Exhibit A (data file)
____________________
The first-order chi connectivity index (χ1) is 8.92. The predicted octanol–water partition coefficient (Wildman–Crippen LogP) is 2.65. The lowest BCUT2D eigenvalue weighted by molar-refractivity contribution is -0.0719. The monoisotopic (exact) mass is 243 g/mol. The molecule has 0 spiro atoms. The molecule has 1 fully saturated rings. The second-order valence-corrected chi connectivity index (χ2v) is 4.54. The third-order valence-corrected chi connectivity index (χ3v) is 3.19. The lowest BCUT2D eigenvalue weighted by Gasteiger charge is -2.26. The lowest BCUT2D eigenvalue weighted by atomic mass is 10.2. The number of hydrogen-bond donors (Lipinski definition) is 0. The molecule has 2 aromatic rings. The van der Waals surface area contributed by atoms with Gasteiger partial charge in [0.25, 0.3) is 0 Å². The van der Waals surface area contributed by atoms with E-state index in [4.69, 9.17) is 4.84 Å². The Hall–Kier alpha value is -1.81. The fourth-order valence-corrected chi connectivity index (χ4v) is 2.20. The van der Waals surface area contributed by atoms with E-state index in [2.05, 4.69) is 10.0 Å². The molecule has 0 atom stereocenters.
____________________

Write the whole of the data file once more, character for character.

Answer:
The first-order chi connectivity index (χ1) is 8.92. The predicted octanol–water partition coefficient (Wildman–Crippen LogP) is 2.65. The lowest BCUT2D eigenvalue weighted by molar-refractivity contribution is -0.0719. The monoisotopic (exact) mass is 243 g/mol. The molecule has 0 spiro atoms. The molecule has 1 fully saturated rings. The second-order valence-corrected chi connectivity index (χ2v) is 4.54. The third-order valence-corrected chi connectivity index (χ3v) is 3.19. The lowest BCUT2D eigenvalue weighted by Gasteiger charge is -2.26. The lowest BCUT2D eigenvalue weighted by atomic mass is 10.2. The number of hydrogen-bond donors (Lipinski definition) is 0. The molecule has 2 aromatic rings. The van der Waals surface area contributed by atoms with Gasteiger partial charge in [0.25, 0.3) is 0 Å². The van der Waals surface area contributed by atoms with E-state index in [4.69, 9.17) is 4.84 Å². The Hall–Kier alpha value is -1.81. The fourth-order valence-corrected chi connectivity index (χ4v) is 2.20. The van der Waals surface area contributed by atoms with E-state index in [2.05, 4.69) is 10.0 Å². The molecule has 0 atom stereocenters.